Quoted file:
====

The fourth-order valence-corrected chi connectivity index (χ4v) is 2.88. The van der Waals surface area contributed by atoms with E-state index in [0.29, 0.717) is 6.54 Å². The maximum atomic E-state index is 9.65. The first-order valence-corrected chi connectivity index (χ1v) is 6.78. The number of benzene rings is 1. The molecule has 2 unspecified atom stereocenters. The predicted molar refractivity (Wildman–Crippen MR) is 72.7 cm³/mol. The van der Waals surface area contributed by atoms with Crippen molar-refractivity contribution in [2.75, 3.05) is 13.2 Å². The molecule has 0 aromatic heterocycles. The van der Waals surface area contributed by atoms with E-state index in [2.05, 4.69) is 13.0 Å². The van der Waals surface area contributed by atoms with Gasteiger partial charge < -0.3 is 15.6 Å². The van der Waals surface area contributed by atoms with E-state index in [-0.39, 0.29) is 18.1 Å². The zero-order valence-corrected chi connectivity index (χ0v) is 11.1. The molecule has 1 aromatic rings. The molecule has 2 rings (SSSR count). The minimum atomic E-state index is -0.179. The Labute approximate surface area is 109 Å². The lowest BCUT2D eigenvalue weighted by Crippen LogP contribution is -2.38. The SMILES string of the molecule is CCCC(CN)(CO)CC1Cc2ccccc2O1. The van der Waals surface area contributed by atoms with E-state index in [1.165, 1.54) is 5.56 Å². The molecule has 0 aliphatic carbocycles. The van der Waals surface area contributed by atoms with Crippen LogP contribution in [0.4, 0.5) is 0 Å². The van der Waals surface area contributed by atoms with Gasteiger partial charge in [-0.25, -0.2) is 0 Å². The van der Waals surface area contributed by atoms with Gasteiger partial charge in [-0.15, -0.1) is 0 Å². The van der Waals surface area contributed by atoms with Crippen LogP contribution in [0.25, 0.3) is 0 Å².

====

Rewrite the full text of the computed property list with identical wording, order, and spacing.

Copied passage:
The fourth-order valence-corrected chi connectivity index (χ4v) is 2.88. The van der Waals surface area contributed by atoms with E-state index in [0.29, 0.717) is 6.54 Å². The maximum atomic E-state index is 9.65. The first-order valence-corrected chi connectivity index (χ1v) is 6.78. The number of benzene rings is 1. The molecule has 2 unspecified atom stereocenters. The predicted molar refractivity (Wildman–Crippen MR) is 72.7 cm³/mol. The van der Waals surface area contributed by atoms with Crippen molar-refractivity contribution in [2.75, 3.05) is 13.2 Å². The molecule has 0 aromatic heterocycles. The van der Waals surface area contributed by atoms with E-state index in [2.05, 4.69) is 13.0 Å². The van der Waals surface area contributed by atoms with Gasteiger partial charge < -0.3 is 15.6 Å². The van der Waals surface area contributed by atoms with E-state index in [-0.39, 0.29) is 18.1 Å². The zero-order valence-corrected chi connectivity index (χ0v) is 11.1. The molecule has 1 aromatic rings. The molecule has 2 rings (SSSR count). The minimum atomic E-state index is -0.179. The Labute approximate surface area is 109 Å². The lowest BCUT2D eigenvalue weighted by Crippen LogP contribution is -2.38. The SMILES string of the molecule is CCCC(CN)(CO)CC1Cc2ccccc2O1. The van der Waals surface area contributed by atoms with E-state index in [1.165, 1.54) is 5.56 Å². The molecule has 0 aliphatic carbocycles. The van der Waals surface area contributed by atoms with Crippen LogP contribution in [0.4, 0.5) is 0 Å². The van der Waals surface area contributed by atoms with Gasteiger partial charge in [-0.25, -0.2) is 0 Å². The van der Waals surface area contributed by atoms with Gasteiger partial charge in [-0.15, -0.1) is 0 Å². The van der Waals surface area contributed by atoms with Crippen LogP contribution in [0.25, 0.3) is 0 Å².